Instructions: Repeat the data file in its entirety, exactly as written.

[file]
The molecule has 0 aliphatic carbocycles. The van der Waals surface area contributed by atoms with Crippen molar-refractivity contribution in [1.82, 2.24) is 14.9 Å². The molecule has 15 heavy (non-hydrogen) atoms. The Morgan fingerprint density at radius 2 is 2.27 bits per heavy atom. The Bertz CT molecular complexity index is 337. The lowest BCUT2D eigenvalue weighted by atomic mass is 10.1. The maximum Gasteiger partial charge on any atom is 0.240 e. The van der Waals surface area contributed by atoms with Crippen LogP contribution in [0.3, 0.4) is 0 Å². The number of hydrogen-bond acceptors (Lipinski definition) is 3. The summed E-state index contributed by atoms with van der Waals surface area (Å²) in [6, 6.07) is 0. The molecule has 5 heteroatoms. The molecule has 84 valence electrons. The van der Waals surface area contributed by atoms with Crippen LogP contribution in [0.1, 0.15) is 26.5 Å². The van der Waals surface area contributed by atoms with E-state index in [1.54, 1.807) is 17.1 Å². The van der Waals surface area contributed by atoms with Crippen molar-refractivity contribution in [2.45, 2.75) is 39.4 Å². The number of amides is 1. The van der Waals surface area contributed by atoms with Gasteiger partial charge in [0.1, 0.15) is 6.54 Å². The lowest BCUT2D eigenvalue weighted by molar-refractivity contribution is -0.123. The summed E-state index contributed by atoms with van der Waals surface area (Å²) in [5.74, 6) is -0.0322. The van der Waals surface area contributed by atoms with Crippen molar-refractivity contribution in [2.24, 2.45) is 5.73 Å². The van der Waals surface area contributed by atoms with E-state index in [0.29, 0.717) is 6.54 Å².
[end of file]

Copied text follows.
The molecule has 0 aliphatic carbocycles. The van der Waals surface area contributed by atoms with Crippen molar-refractivity contribution in [1.82, 2.24) is 14.9 Å². The molecule has 15 heavy (non-hydrogen) atoms. The Morgan fingerprint density at radius 2 is 2.27 bits per heavy atom. The Bertz CT molecular complexity index is 337. The lowest BCUT2D eigenvalue weighted by atomic mass is 10.1. The maximum Gasteiger partial charge on any atom is 0.240 e. The van der Waals surface area contributed by atoms with Crippen LogP contribution in [0.3, 0.4) is 0 Å². The number of hydrogen-bond acceptors (Lipinski definition) is 3. The summed E-state index contributed by atoms with van der Waals surface area (Å²) in [6, 6.07) is 0. The molecule has 5 heteroatoms. The molecule has 84 valence electrons. The van der Waals surface area contributed by atoms with Crippen LogP contribution in [0.1, 0.15) is 26.5 Å². The van der Waals surface area contributed by atoms with E-state index in [1.54, 1.807) is 17.1 Å². The van der Waals surface area contributed by atoms with Crippen molar-refractivity contribution in [2.45, 2.75) is 39.4 Å². The number of amides is 1. The van der Waals surface area contributed by atoms with Gasteiger partial charge in [0.1, 0.15) is 6.54 Å². The lowest BCUT2D eigenvalue weighted by molar-refractivity contribution is -0.123. The summed E-state index contributed by atoms with van der Waals surface area (Å²) in [5.74, 6) is -0.0322. The van der Waals surface area contributed by atoms with Crippen molar-refractivity contribution in [2.24, 2.45) is 5.73 Å². The van der Waals surface area contributed by atoms with E-state index in [0.29, 0.717) is 6.54 Å².